Josh Weil with Carol Guess and Urban Waite
Author of the Dayton Literary Peace Prize-winning novel, The Great Glass Sea, Josh Weil visits with his new story collection, The Age of Perpetual Light (Grove Atlantic), joined by Bellingham-based poet and prose writer Carol Guess (The Reckless Remainder) and fiction writer Urban Waite (The Terror of Living, Sometimes the Wolf).
Weil brings together stories selected from a decade of work in his stellar new collection, which is threaded throughout with the concept of light — exploring themes of progress, the pursuit of knowledge, and humankind’s eternal attempt to decrease the darkness in the world.
“A storyteller of the first order.” — Joshua Ferris
“One of the most gifted writers of his generation.” —Colum McCann
Books will be for sale from the Elliott Bay Book Company. This event is free to the public and the bar will be open.
Josh Weil is the author of The Great Glass Sea and The New Valley. A Fulbright Fellow and National Book Foundation 5 under 35 honoree, he has been awarded The American Academy of Arts and Letters’ Sue Kaufman Prize, the Dayton Literary Peace Prize, and a Pushcart. He lives in California’s Sierra Nevada.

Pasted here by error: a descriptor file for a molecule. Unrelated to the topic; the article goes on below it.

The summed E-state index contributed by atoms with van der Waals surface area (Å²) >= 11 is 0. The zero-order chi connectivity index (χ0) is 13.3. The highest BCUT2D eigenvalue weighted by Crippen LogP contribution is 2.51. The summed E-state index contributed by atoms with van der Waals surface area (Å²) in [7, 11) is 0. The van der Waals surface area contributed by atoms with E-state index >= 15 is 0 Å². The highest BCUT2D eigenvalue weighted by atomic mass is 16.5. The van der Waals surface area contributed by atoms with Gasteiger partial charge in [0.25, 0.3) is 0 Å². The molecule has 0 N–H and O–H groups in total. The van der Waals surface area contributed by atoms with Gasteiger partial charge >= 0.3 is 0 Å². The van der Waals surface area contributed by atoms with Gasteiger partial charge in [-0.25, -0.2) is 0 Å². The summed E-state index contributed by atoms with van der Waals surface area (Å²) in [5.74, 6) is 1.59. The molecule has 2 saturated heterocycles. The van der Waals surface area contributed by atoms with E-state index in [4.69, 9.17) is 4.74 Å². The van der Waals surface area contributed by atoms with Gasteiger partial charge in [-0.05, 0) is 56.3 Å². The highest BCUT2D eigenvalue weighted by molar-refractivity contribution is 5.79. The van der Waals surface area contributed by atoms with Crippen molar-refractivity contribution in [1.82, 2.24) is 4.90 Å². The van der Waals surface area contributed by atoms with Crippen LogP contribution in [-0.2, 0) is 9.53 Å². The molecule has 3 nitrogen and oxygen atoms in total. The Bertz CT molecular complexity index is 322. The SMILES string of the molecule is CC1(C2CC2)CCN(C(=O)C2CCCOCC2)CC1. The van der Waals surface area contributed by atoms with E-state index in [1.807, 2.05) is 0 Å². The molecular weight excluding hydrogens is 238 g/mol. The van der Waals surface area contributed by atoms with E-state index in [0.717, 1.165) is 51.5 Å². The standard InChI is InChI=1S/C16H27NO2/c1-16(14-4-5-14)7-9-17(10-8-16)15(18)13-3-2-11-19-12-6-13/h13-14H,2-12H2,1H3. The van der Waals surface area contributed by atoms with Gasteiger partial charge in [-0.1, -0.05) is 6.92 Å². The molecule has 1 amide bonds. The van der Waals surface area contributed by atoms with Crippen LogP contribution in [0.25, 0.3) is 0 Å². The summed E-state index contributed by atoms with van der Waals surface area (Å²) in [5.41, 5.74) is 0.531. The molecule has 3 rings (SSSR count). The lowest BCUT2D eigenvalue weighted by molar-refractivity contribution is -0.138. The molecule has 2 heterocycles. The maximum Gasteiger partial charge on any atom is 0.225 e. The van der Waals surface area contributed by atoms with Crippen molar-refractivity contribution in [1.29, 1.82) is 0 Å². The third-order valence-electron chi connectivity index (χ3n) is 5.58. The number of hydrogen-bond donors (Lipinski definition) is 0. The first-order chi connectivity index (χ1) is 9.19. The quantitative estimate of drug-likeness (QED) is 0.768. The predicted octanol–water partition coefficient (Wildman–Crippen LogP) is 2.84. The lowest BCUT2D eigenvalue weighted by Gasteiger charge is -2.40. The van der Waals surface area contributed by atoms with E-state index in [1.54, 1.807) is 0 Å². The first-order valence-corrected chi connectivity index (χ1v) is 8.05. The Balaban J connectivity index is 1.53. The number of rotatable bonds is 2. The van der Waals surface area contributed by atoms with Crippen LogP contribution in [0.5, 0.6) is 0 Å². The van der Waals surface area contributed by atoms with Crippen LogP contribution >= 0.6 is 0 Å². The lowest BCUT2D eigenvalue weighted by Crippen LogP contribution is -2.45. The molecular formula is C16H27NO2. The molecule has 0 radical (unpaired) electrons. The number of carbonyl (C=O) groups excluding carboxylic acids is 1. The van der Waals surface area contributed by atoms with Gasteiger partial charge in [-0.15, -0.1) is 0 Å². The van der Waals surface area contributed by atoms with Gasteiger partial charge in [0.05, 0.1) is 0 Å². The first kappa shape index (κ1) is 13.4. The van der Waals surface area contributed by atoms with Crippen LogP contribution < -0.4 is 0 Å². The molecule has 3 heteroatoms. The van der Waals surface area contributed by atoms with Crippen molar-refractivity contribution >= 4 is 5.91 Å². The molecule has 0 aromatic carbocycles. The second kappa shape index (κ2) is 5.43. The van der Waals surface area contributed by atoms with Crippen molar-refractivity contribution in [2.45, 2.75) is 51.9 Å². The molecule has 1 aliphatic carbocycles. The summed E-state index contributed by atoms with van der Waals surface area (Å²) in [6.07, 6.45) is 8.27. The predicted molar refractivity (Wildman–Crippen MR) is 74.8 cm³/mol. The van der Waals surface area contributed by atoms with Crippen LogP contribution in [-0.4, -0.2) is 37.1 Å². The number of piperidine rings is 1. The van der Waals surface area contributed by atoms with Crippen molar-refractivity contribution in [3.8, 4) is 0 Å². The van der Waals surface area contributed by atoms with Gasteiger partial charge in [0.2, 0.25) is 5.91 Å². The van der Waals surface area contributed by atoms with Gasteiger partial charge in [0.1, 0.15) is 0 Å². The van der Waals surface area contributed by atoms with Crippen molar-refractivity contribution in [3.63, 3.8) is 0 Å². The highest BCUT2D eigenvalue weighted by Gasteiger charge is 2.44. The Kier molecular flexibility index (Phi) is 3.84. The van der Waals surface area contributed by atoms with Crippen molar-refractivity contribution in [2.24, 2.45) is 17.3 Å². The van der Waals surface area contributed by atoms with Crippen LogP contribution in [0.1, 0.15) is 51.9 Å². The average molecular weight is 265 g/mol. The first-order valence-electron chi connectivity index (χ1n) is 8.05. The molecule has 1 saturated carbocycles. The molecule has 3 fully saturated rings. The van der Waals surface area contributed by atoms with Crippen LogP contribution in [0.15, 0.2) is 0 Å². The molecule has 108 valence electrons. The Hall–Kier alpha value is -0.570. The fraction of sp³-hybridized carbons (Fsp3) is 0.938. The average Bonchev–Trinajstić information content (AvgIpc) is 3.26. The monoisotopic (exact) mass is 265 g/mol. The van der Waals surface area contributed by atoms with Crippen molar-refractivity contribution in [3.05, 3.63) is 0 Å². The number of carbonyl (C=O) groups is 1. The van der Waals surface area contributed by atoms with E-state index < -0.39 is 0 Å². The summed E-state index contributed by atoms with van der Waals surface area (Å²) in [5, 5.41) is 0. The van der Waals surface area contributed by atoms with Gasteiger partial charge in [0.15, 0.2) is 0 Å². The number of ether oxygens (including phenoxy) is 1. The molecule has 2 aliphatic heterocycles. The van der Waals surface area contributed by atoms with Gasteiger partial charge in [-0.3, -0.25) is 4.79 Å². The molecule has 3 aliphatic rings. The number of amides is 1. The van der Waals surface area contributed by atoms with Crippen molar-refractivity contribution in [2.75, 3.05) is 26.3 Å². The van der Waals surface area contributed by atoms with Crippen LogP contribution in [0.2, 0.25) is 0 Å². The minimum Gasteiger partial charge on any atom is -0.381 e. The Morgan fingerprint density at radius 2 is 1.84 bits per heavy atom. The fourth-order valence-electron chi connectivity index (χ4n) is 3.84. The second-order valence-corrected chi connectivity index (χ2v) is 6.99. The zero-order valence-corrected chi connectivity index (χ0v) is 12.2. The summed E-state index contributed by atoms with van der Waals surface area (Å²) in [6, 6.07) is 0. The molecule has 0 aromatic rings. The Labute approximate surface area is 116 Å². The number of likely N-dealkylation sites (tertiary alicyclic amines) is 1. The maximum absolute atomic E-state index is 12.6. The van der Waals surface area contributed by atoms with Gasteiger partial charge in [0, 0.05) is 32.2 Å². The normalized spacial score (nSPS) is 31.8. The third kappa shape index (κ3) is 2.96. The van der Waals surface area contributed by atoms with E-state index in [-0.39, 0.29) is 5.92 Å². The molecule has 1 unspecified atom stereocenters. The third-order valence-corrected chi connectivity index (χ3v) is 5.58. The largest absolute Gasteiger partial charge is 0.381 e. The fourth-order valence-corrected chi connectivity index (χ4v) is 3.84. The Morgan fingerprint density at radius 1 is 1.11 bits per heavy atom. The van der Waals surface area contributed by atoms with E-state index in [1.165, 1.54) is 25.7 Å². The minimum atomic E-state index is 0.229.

Carol Guess is the author of numerous books of poetry and prose, including Darling Endangered, Doll Studies: Forensics, and Tinderbox Lawn. A frequent collaborator, she has co-authored several books, most recently The Reckless Remainder and With Animal (both with Kelly Magee). In 2014 she was awarded the Philolexian Award for Distinguished Literary Achievement by Columbia University. She teaches in the MFA program at Western Washington University.
Urban Waite is a good guy who writes evil things (or maybe vice versa.) He is the author of The Terror of Living, named a Best Book of the Year by Esquire, The Boston Globe, and Booklist. His second novel is The Carrion Birds, a finalist for the New Mexico and Arizona Book Award, and was called “a candidate for best crime book of 2013” by the New York Journal of Books. His short fiction has appeared in the Best of the West anthology, the Southern Review, and many other journals. His work has been translated into nine languages and is available in more than twenty countries worldwide. His third novel, Sometimes the Wolf, released by William Morrow/HarperCollins, was a Best Book of the Year in The Sun Sentinel and LitReactor.